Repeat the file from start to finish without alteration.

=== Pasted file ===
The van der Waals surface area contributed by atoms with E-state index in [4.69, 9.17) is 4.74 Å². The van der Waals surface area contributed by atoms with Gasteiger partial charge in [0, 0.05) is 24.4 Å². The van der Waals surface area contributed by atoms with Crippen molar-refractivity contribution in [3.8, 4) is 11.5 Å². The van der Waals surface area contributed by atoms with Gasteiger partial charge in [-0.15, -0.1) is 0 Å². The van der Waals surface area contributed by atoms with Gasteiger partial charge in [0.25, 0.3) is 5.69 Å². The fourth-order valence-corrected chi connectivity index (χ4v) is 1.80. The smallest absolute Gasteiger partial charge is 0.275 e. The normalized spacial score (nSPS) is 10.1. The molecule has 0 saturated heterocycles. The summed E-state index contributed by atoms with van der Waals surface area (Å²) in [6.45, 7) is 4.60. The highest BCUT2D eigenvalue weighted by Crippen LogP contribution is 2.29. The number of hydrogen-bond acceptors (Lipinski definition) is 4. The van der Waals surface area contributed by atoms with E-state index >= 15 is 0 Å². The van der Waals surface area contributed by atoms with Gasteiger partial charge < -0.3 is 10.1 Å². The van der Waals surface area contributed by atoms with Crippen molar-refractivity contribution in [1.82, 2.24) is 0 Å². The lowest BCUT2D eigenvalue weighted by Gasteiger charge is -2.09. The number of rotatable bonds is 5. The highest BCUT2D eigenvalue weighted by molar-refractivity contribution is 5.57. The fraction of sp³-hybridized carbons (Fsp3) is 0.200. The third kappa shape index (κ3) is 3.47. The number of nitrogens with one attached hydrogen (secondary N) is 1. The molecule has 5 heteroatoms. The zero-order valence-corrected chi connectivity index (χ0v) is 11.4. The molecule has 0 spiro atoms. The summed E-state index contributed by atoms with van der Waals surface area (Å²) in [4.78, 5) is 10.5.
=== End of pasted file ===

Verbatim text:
The van der Waals surface area contributed by atoms with E-state index in [4.69, 9.17) is 4.74 Å². The van der Waals surface area contributed by atoms with Gasteiger partial charge in [0, 0.05) is 24.4 Å². The van der Waals surface area contributed by atoms with Crippen molar-refractivity contribution in [3.8, 4) is 11.5 Å². The van der Waals surface area contributed by atoms with Gasteiger partial charge in [-0.15, -0.1) is 0 Å². The van der Waals surface area contributed by atoms with Gasteiger partial charge in [0.25, 0.3) is 5.69 Å². The fourth-order valence-corrected chi connectivity index (χ4v) is 1.80. The smallest absolute Gasteiger partial charge is 0.275 e. The normalized spacial score (nSPS) is 10.1. The molecule has 0 saturated heterocycles. The summed E-state index contributed by atoms with van der Waals surface area (Å²) in [6.45, 7) is 4.60. The highest BCUT2D eigenvalue weighted by Crippen LogP contribution is 2.29. The number of hydrogen-bond acceptors (Lipinski definition) is 4. The van der Waals surface area contributed by atoms with E-state index >= 15 is 0 Å². The van der Waals surface area contributed by atoms with Gasteiger partial charge < -0.3 is 10.1 Å². The van der Waals surface area contributed by atoms with Crippen molar-refractivity contribution in [1.82, 2.24) is 0 Å². The lowest BCUT2D eigenvalue weighted by Gasteiger charge is -2.09. The number of rotatable bonds is 5. The highest BCUT2D eigenvalue weighted by molar-refractivity contribution is 5.57. The fraction of sp³-hybridized carbons (Fsp3) is 0.200. The third kappa shape index (κ3) is 3.47. The number of nitrogens with one attached hydrogen (secondary N) is 1. The molecule has 5 heteroatoms. The zero-order valence-corrected chi connectivity index (χ0v) is 11.4. The molecule has 0 spiro atoms. The summed E-state index contributed by atoms with van der Waals surface area (Å²) in [4.78, 5) is 10.5.